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The following is a response from Mark Parnell MLC to an article published by Dean Jaensch, regarding the Greens' stance on hazard reduction. This response was not published.
Sent: Wednesday, 20 November 2019
Subject: Response to Dean Jaensch
Over a long academic career, Dean Jaensch has formed strong views on politics. Sadly, over the years, he seems to have lost the ability to fact-check. Instead, he lets his imagination and prejudices run wild, as evidenced in his latest opinion piece on bushfires. (20th November).
Take for example the following claim: “The Greens are implacably opposed to backburning and landclearing hazard reduction to a level that every leaf is sacred (to sort-of quote Monty Python).” He might get a few laughs, but what he can’t do is point to one shred of evidence to justify this assertion. I have represented the Greens in State Parliament for nearly 14 years (and before that worked in conservation for 16 years) and never have I said anything publicly or privately that indicates an “implacable” opposition to hazard reduction burning. In fact, my Greens colleagues and I have always supported scientifically-based hazard reduction burning programs whether conducted by National Parks staff on public land or approved controlled burning on private land.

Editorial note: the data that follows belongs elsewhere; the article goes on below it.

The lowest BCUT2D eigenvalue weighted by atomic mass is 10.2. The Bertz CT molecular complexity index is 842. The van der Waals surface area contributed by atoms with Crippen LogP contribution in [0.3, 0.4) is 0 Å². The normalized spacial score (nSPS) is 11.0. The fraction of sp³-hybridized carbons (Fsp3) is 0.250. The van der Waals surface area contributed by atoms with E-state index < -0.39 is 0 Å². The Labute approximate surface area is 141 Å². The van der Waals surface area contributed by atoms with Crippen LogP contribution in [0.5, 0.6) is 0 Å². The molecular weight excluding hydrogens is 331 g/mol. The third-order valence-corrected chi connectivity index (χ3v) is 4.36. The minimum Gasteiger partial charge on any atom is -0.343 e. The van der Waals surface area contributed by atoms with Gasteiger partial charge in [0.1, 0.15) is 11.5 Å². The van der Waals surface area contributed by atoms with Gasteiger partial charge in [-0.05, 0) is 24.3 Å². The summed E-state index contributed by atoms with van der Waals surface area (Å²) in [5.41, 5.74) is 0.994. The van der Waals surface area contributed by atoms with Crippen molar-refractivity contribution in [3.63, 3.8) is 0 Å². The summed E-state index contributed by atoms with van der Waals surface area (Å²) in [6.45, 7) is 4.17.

Jaensch’s claim that talking about climate change and bushfire is somehow bringing party politics into it, misses the point entirely. It’s not politics, it’s science. If some politicians and commentators want to ignore or belittle climate science, that is their business. However, to deny the link between human-induced climate change and the increased frequency and severity of extreme weather events including droughts, floods and fires, is to deny the scientific consensus.
Climate change means that bushfire season is starting earlier, that forests and grasslands are drier, igniting more easily and burning more readily, and that there are more and more days of very high, severe, extreme and catastrophic fire risk. The major cause of climate change is the mining, burning and exporting of coal, oil and gas.
When you delve further into Jaensch’s “logic”, you find that he has swallowed hook, line and sinker the conservative view that because climate change is a global problem and Australia is a small nation, nothing we do here can possibly make a difference. This is a view that leads to inaction (or minimal action at best), until the rest of the world also shows resolve. It is a lazy and irresponsible approach and rightly rejected by the next generation who will inherit the disaster we are creating.
Young activists, like Swedish schoolgirl Greta Thunberg and the school climate strikers, don’t accept that this is the wrong time to talk about the impacts of climate change on people and the environment. They are mostly too young to remember Monty Python, but they certainly subscribe to even older tenets such as “If not us, who; and If not now, when?”
SA ANIMAL WELFARE LAWS FALTER AS HORSES TO RACE DESPITE HEATWAVE
Thoroughbred Racing SA have indicated they will go ahead with their planned meet at Morphettville Racecourse this Friday, despite the current heatwave and a forecast of 44oC that day.
The Greens have condemned the decision for Friday’s races to go ahead pointing to a lack of preventative powers in the state’s animal welfare legislation as a major hurdle for bodies such as the RSPCA to prevent cruelty to animals used in this industry for entertainment and gambling.